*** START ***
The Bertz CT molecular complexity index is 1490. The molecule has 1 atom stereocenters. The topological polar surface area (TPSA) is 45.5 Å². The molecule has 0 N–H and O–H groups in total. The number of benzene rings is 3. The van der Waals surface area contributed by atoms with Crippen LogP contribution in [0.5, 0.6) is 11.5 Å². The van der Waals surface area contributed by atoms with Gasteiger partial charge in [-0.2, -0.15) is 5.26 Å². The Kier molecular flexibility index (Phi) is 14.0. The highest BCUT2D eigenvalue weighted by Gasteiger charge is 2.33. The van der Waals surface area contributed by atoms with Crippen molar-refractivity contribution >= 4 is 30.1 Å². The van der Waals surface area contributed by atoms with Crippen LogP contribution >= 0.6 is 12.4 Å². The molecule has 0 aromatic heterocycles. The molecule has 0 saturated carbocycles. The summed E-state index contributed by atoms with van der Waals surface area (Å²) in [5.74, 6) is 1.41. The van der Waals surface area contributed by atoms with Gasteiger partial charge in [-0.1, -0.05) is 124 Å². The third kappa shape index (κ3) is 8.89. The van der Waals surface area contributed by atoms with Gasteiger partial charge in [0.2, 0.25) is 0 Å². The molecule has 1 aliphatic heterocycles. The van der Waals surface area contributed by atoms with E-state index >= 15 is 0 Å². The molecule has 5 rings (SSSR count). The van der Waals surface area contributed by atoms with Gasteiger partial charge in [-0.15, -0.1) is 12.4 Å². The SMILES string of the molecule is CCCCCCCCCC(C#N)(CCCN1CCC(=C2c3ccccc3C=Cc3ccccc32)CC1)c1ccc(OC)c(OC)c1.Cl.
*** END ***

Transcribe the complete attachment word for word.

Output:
The Bertz CT molecular complexity index is 1490. The molecule has 1 atom stereocenters. The topological polar surface area (TPSA) is 45.5 Å². The molecule has 0 N–H and O–H groups in total. The number of benzene rings is 3. The van der Waals surface area contributed by atoms with Crippen LogP contribution in [0.5, 0.6) is 11.5 Å². The van der Waals surface area contributed by atoms with Gasteiger partial charge in [-0.2, -0.15) is 5.26 Å². The Kier molecular flexibility index (Phi) is 14.0. The highest BCUT2D eigenvalue weighted by Gasteiger charge is 2.33. The van der Waals surface area contributed by atoms with Crippen molar-refractivity contribution >= 4 is 30.1 Å². The van der Waals surface area contributed by atoms with Crippen LogP contribution >= 0.6 is 12.4 Å². The molecule has 0 aromatic heterocycles. The molecule has 0 saturated carbocycles. The summed E-state index contributed by atoms with van der Waals surface area (Å²) in [5.74, 6) is 1.41. The van der Waals surface area contributed by atoms with Gasteiger partial charge in [-0.1, -0.05) is 124 Å². The third kappa shape index (κ3) is 8.89. The van der Waals surface area contributed by atoms with Gasteiger partial charge in [0.2, 0.25) is 0 Å². The molecule has 1 aliphatic heterocycles. The van der Waals surface area contributed by atoms with E-state index >= 15 is 0 Å². The molecule has 5 rings (SSSR count). The van der Waals surface area contributed by atoms with Gasteiger partial charge in [-0.15, -0.1) is 12.4 Å². The SMILES string of the molecule is CCCCCCCCCC(C#N)(CCCN1CCC(=C2c3ccccc3C=Cc3ccccc32)CC1)c1ccc(OC)c(OC)c1.Cl.